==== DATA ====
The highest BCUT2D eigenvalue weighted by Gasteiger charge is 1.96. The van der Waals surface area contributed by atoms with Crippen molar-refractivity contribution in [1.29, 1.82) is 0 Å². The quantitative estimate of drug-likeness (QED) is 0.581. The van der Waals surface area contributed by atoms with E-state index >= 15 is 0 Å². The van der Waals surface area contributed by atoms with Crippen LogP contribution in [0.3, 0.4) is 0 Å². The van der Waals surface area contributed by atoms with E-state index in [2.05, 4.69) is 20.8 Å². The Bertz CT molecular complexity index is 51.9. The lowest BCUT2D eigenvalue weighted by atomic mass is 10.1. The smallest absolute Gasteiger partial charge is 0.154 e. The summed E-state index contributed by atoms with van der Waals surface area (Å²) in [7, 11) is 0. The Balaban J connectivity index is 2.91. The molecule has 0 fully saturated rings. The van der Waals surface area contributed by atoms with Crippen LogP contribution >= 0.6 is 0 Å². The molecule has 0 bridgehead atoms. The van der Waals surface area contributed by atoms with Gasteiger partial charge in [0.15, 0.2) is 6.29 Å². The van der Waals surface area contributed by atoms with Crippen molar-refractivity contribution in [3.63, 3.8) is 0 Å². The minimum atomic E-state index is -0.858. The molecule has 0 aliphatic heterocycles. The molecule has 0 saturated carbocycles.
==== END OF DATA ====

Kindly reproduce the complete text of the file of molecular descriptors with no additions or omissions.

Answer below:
The highest BCUT2D eigenvalue weighted by Gasteiger charge is 1.96. The van der Waals surface area contributed by atoms with Crippen molar-refractivity contribution in [1.29, 1.82) is 0 Å². The quantitative estimate of drug-likeness (QED) is 0.581. The van der Waals surface area contributed by atoms with E-state index >= 15 is 0 Å². The van der Waals surface area contributed by atoms with Crippen LogP contribution in [0.3, 0.4) is 0 Å². The van der Waals surface area contributed by atoms with E-state index in [2.05, 4.69) is 20.8 Å². The Bertz CT molecular complexity index is 51.9. The lowest BCUT2D eigenvalue weighted by atomic mass is 10.1. The smallest absolute Gasteiger partial charge is 0.154 e. The summed E-state index contributed by atoms with van der Waals surface area (Å²) in [7, 11) is 0. The Balaban J connectivity index is 2.91. The molecule has 0 fully saturated rings. The van der Waals surface area contributed by atoms with Crippen LogP contribution >= 0.6 is 0 Å². The molecule has 0 bridgehead atoms. The van der Waals surface area contributed by atoms with Gasteiger partial charge in [0.15, 0.2) is 6.29 Å². The van der Waals surface area contributed by atoms with Crippen molar-refractivity contribution in [3.63, 3.8) is 0 Å². The minimum atomic E-state index is -0.858. The molecule has 0 aliphatic heterocycles. The molecule has 0 saturated carbocycles.